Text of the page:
In a fifth aspect of the present invention, part of the first variable is configured by the square of the height divided by the electrical resistance value, part of the second variable is configured by the electrical resistance value, and a sign of the first variable is the same as a sign of the second variable.

In a sixth aspect of the present invention, part of the first variable is configured by the electrical resistance value divided by the square of the height, part of the second variable is configured by the reciprocal of the electrical resistance value, and a sign of the first variable is the same as a sign of the second variable.

In a seventh aspect of the present invention, part of the first variable is configured by the electrical resistance value divided by the square of the height, part of the second variable is configured by the electrical resistance value, and a sign of the first variable is opposite to a sign of the second variable.

An eighth aspect of the present invention includes acquiring a body weight of the living organism, selecting the calculation formula from out of plural different calculation formulae according to the height and the body weight, and computing the muscle mass of the living organism using the selected calculation formula.

A muscle mass estimation device according to a ninth aspect of the present invention includes a height acquisition section that acquires a height of a living organism, an electrical resistance value acquisition section that acquires an electrical resistance value measured for the living organism, and a computation section that computes a muscle mass of the living organism using a calculation formula including a first variable including the height of the living organism and the electrical resistance value, and a second variable including the electrical resistance value.

A muscle mass estimation program according to a tenth aspect of the present invention is a muscle mass estimation program for causing a computer to execute processing, the processing including acquiring a height of a living organism, acquiring an electrical resistance value measured for the living organism, and computing a muscle mass of the living organism using a calculation formula that includes a first variable including the height of the living organism and the electrical resistance value, and a second variable including the electrical resistance value.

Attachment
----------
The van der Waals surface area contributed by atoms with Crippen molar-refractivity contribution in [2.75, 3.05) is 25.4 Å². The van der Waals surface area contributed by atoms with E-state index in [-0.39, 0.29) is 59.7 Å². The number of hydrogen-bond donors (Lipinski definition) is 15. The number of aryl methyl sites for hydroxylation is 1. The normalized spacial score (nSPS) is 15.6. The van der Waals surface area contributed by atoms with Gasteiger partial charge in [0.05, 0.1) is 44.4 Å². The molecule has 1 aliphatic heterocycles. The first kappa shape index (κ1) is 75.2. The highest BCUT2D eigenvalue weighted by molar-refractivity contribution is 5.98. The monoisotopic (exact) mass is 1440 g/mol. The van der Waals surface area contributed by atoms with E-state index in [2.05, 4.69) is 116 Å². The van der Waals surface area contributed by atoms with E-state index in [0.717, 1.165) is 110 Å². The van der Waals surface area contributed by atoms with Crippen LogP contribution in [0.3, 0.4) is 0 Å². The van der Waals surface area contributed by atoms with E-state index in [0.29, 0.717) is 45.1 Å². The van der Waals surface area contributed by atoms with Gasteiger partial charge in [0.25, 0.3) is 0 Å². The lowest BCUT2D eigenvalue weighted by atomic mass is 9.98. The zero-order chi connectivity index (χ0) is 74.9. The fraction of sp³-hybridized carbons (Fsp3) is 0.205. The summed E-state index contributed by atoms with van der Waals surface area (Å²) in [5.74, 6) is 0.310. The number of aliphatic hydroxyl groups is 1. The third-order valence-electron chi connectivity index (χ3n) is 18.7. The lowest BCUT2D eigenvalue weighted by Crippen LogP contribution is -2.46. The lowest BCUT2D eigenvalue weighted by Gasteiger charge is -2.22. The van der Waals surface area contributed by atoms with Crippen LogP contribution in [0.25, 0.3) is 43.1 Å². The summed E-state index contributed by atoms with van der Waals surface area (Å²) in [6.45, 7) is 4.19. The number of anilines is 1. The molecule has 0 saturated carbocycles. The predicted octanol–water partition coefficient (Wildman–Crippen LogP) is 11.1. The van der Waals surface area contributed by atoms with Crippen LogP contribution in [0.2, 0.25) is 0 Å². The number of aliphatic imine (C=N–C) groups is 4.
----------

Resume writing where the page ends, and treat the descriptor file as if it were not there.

**Advantageous Effects of Invention**

The present invention exhibits the advantageous effect of enabling muscle mass to be accurately estimated.

**BRIEF DESCRIPTION OF DRAWINGS**

**DESCRIPTION OF EMBODIMENTS**

Explanation follows regarding an exemplary embodiment of the present invention. In the present exemplary embodiment, a muscle mass estimation device according to the present invention is applied to a body composition scale capable of measuring biometric information such as body weight and the body fat percentage.

**10** according to the present exemplary embodiment. **10**.

As illustrated in **10** includes current-applying electrodes **12**A, **12**B, measurement electrodes **14**A, **14**B, an electrical resistance value measurement section **16**, a display section **18**, an operation section **20**, a storage section **22**, a load sensor **24**, a timer **26**, a power source **28**, and a control section **30**.

The electrical resistance value measurement section **16** includes a current supply section **16**X, a voltage measurement section **16**Y, and an electrical resistance value computation section **16**Z.

The current supply section **16**X supplies a high frequency alternating current to the current-applying electrodes **12**A, **12**B.

The voltage measurement section **16**Y measures voltage between the measurement electrodes **14**A, **14**B.

The electrical resistance value computation section **16**Z computes an electrical resistance value based on a current value of the alternating current supplied by the current supply section **16**X and a voltage value of the voltage measured by the voltage measurement section **16**Y. Note that the electrical resistance value may be impedance, or may be resistance.

As illustrated in **12**A, **12**B and the measurement electrodes **14**A, **14**B are disposed spaced apart from each other on a measurement stand **10**A of the body composition scale **10**. When a user stands on the body composition scale **10**, the toes of their left foot contact the current-applying electrode **12**A, the heel of their left foot contacts the measurement electrode **14**A, the toes of their right foot contact the current-applying electrode **12**B, and the heel of their right foot contacts the measurement electrode **14**B.